Polish Resistance Sten Copy

Polish Resistance Sten Gun

To wrap up our week of semi-mystery guns, we have today a Sten gun copy made by the Polish Resistance. The gun’s owner didn’t have any details about its origin, and I have been unable to find any reference to it either. The gun is marked on the trigger housing and receiver endcap “BATHAU 19412 TDM”, and has no other visible markings.

Polish resistance Sten markings
Crude markings on trigger housing

Despite a different outward appearance, the gun is mechanically a copy of the Sten – the bolt in particular looks like a very close copy. The stock, grip, and trigger housing differ from the standard Sten design, suggesting that this was probably one of a small number of guns made by a small shop.

Polish Resistance Sten copy bolt

The stock is fairly well thought out – a folding design like this is much more effective for clandestine activities than the military stock, as it allows the gun to be concealed more easily.

Polish Resistance Sten stock folded

You can see all the other photos of this weapon in the gallery below, and download the whole batch at high resolution in this zip archive.

[nggallery id=187]


  1. I find this STEN variation very interesting, in that without major deviation from the initial design, the ergonomics and portability appear to far surpass that of the STEN itself without greatly complicating ease of manufacture or cost of materials involved. It almost seems to predict the evolution of the Sterling minus the vented barrel jacket. A couple of questions, one, is this chambered in 9mm or 7.62 Tokarev, and two, does it feed from Sten mags, MP40 mags, PPSH stick mags, or a mag design of its own? Fascinating find, thank you for sharing this!

  2. Looks like a very neat handy gun for insurgents. In my humble opinion I’d add a barrel shroud, and make the mag-well vertical, but it’s still an excellent gun for what it is.

  3. This looks like a very well-made gun in spite of ( or perhaps because of ) its small shop production roots. How did it stack up for reliability and general performance vis-a-vis the original Sten design?

  4. Hmm, and what makes you think it is Polish after all? The receiver is clearly a dead ringer on German Volkssturm MP3008, which was a late 1944 design, well after Polish clandestine manufacture ceased after the called-off Operation Tempest national uprising. None Polish copy known to me so far ever made use of this type of receiver – and I have seen most of the known survivors and photos of these not so fortunate. The confirmed Polish copies were all (more or less) copies of the Mk II Sten with a screw-in barrel jacket. The magazine well was either rotating or fixed, but never that type of a front plug receiver was used (especially assembled with a front sight pointing south…)
    This word stamped on it is not in Polish, at any rate. I don’t know who made it, but Polish origin is VERY unlikely.

      • I think Leszek Erenfeicht is right, this doesn’t seem to be Polish. Of course, there is ever so little chance that this is just a one-off made gun, someone’s attempt to make an SMG (just like those chinese mystery guns)and, since many decades passed since WW2, who knows who had this gun and if that person didn’t add that “BATHAU” line. But yes, this is extremely unlikely.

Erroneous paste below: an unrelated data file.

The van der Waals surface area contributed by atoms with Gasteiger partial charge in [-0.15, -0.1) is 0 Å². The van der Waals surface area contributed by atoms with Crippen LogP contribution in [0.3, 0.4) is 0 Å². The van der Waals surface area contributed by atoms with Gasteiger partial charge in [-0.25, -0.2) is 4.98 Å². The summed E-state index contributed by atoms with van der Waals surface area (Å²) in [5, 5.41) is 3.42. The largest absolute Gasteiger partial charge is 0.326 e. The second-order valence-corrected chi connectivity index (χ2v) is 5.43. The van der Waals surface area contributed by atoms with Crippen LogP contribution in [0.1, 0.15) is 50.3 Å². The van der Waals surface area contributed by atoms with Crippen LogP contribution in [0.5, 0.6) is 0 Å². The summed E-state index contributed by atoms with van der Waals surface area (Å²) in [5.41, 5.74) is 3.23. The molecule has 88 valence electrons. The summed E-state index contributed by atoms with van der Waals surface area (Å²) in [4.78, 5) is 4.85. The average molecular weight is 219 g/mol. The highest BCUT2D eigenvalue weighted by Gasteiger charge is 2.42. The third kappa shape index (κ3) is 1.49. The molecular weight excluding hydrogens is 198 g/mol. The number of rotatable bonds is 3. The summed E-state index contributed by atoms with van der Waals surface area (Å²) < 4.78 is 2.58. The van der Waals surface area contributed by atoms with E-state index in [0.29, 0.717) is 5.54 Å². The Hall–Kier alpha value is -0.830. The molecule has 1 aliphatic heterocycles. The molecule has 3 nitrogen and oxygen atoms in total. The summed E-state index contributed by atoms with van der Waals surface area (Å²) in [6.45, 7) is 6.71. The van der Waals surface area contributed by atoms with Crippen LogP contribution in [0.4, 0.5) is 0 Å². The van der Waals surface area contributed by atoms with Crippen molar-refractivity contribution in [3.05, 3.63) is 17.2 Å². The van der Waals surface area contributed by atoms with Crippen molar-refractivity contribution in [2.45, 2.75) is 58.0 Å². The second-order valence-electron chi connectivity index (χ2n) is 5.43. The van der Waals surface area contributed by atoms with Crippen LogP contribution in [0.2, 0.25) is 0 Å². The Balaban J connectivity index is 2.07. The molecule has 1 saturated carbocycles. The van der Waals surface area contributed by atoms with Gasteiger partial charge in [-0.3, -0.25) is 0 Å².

This SMG very loosely resembles other great Polish WW2 era submachine gun: Błyskawica (from Polish – lightning).

  5. I have some crudely made STEN parts that were thought by the seller to be resistance parts. I bought them because I’m deeply interested in clandestine warfare. Now, where did I put the GD things?

  6. It looks to me like the stamping is:
    1941.2. BATHAU

    That suggests a date of February 1941, long before the Gauleiters were trying to organuse MP 3008 production. But as a date it makes no sense, because the original prototype Sten was only completed in January 1941… too early for anybody overseas to copy.

    BATHAU sounds like a German place name, but it’s not in my gazetteer. It might be a former German place name of someplace that’s now known by a Polish, Czech or Russian name. There is a Bathau Farm in Denmark that breeds cows. There is a German trailer manuacturer called BaRthau, that German-speaking natives seem to occasionally type as Bathau.

    It could be some forgotten Resistance or Nazi acronym?

    • You have pretty much hit the nail on the head. I tried researching the “Bathau” name shortly after Ian posted this article and came up with the same results ( I noticed other contributors to this site also ended up like this ). The case may be that the manufacture of this gun was so limited in its scope and quantity that few, if any, records of it survive to this day, especially when one takes into account wartime exigencies. Just a thought.

  7. Ah. I hadn’t seen the markings on the receiver cap — identical to the markings on the trigger housing, and the marks on the trigger housing I took for periods are not duplicated on the receiver cap, suggesting they’re probably not periods.

  8. Polish Sten producers – for obvious conspiracy-related reasons – tried to ‘mimic’ the British originals down to the marks and serial numbers, to create illusion (in a case a gun was seized by Germans) that it came from one of parachute supply drops. The only thing they did not manage to copy, was the rifle – Polish Stens were rifled in a different direction compared to the British ones. They were also designed to accommodate both English and German ammunition, due to subtle differences in sizing of crucial bits and pieces.

    The Germans never figured out these details…

    I support the view expressed above – that’s not a Polish Sten.
    It’s some sort of German last-ditch/desperation ‘gerat’.

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